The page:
The more fortunate among us are fond of saying that people make their own luck, but reality reveals that luck typically charts a more random path independent of our actions.
What appears to be particularly lucky (or unlucky) at a certain point in time is likely influenced more by sample size and an inadequate opportunity for things to even out than it is by any certain favor bestowed upon one entity.
With that in mind, consider the plight of the 2020 Vikings and this idea: They were pushed to the brink of extinction – at least in any sort of realistic playoff sense – by miserable luck in two key and quite random facets of football.
One of them continued in blistering fashion on Sunday. The Vikings have been unlucky virtually all season when it comes to recovering fumbles, and it doesn't get much worse than it did against Carolina when they lost fumbles on consecutive offensive plays – with both returned for touchdowns! – and then had a muffed punt covered by the Panthers to seemingly seal their fate.
But the other element of bad luck that had stuck with them all season changed just in time to allow them to escape with a 28-27 victory: An opponent missed a field goal, and a big one at that. Joey Slye's 54-yard attempt – twice as far as Blair Walsh's fateful miss in the 2015 playoffs and wide left by perhaps as much as well – was just the third missed field goal of the season by a Vikings opponent.
The second came earlier in the game when the Vikings blocked a Slye attempt. The only other miss was a 46-yarder by Matt Prater a few weeks ago when Minnesota beat Detroit, as kickers entered Sunday having made 24 of 25 field goals against the Vikings.
Through Week 10, per Sharp Football, Vikings opponents had made 3.1 more field goals this season than would have been expected based on distance and league accuracy marks. No other team in the NFL had worse luck at that point on opponent field goals.
At that same Week 10 benchmark, the Vikings had recovered 2.1 fewer fumbles than expected. Only three NFL teams had worse luck corralling an oblong ball in 2020.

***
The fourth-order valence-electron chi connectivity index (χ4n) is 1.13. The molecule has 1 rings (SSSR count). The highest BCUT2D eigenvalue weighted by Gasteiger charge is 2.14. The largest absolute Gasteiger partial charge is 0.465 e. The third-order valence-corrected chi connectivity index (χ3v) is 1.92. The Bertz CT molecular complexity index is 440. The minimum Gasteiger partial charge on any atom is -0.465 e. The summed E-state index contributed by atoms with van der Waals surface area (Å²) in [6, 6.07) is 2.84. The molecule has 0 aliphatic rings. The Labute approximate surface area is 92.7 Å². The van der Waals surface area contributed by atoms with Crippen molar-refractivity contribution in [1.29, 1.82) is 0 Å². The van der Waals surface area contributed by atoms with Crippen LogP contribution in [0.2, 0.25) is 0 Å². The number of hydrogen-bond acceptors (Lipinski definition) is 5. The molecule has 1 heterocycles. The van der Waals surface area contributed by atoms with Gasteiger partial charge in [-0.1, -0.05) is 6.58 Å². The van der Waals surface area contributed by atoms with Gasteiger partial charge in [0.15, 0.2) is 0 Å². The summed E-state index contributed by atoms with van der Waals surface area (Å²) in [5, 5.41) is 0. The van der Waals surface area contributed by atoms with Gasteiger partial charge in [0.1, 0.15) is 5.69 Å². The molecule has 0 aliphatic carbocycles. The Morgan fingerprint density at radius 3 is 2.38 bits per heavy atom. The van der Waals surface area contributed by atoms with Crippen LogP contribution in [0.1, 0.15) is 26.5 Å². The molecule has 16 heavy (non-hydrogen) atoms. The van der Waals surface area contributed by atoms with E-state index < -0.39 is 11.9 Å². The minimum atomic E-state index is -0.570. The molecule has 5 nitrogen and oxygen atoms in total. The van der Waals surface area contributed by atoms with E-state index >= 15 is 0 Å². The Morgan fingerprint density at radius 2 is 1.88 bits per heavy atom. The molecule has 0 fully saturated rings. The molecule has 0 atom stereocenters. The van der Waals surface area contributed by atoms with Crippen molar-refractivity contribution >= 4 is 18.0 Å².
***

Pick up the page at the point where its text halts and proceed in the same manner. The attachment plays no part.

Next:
If Sunday had played out the way the rest of the year was trending, the 1-2 punch of fumble luck and field goal luck would have finished off the Vikings.
(And indeed would have carried on a 60-season tradition, Vikings fans might say, in which the purple have never once benefitted from any sort of good fortune).
Instead, Slye gave them a reprieve.
Sure, a 54-yarder is hardly a certainty. But NFL kickers have made 84 of 122 (69%) from that distance this season. Kicking indoors on turf in an empty stadium, Vikings kicker Dan Bailey had calmly drilled a 53-yarder at the end of the half to give Minnesota a 10-7 lead.
An NFL kicker more often than not makes that kick. Against the Vikings this season, opponents had been a perfect 5-for-5 from 50 yards or more before that Slye attempt — including a 3-for-3 mark from that distance for Stephen Gostkowski in a 31-30 Titans win over the Vikings earlier this year.
But after all the twists and turns Sunday, including a brilliant go-ahead touchdown drive engineered by Kirk Cousins and capped with 46 seconds left, it was good old-fashioned luck that kept alive whatever hopes the Vikings have of making back-to-back playoff appearances for the first time in more than a decade.
It was fitting that the final difference was one point — the Vikings' third such margin this season after not playing a one-point game since, you guessed it, that infamous Walsh miss five years ago.
Unless you consider Slye getting his cleat stuck in the U.S. Bank Stadium turf to be an example of making your own luck – it is the Vikings' home stadium, after all – the only thing left to conclude is that the random nature of fortune and the NFL happened to go the Vikings' way for a change.